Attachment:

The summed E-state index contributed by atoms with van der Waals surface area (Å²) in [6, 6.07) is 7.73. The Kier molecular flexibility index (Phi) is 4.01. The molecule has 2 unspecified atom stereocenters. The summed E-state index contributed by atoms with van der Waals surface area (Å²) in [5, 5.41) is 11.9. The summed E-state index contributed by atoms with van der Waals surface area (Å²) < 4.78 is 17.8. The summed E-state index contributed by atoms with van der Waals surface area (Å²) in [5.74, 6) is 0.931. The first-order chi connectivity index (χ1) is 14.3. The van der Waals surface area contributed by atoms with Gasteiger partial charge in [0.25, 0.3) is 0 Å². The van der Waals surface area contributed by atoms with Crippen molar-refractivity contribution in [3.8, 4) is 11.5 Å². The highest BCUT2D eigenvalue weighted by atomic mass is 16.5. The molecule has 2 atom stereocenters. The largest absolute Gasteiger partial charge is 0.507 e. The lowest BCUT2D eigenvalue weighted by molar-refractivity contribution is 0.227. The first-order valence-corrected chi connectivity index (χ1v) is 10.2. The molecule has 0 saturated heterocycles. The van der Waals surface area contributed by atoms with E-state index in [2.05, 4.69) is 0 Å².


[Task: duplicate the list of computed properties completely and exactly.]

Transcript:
The summed E-state index contributed by atoms with van der Waals surface area (Å²) in [6, 6.07) is 7.73. The Kier molecular flexibility index (Phi) is 4.01. The molecule has 2 unspecified atom stereocenters. The summed E-state index contributed by atoms with van der Waals surface area (Å²) in [5, 5.41) is 11.9. The summed E-state index contributed by atoms with van der Waals surface area (Å²) < 4.78 is 17.8. The summed E-state index contributed by atoms with van der Waals surface area (Å²) in [5.74, 6) is 0.931. The first-order chi connectivity index (χ1) is 14.3. The van der Waals surface area contributed by atoms with Gasteiger partial charge in [0.25, 0.3) is 0 Å². The van der Waals surface area contributed by atoms with Crippen molar-refractivity contribution in [3.8, 4) is 11.5 Å². The highest BCUT2D eigenvalue weighted by atomic mass is 16.5. The molecule has 2 atom stereocenters. The largest absolute Gasteiger partial charge is 0.507 e. The lowest BCUT2D eigenvalue weighted by molar-refractivity contribution is 0.227. The first-order valence-corrected chi connectivity index (χ1v) is 10.2. The molecule has 0 saturated heterocycles. The van der Waals surface area contributed by atoms with E-state index in [2.05, 4.69) is 0 Å².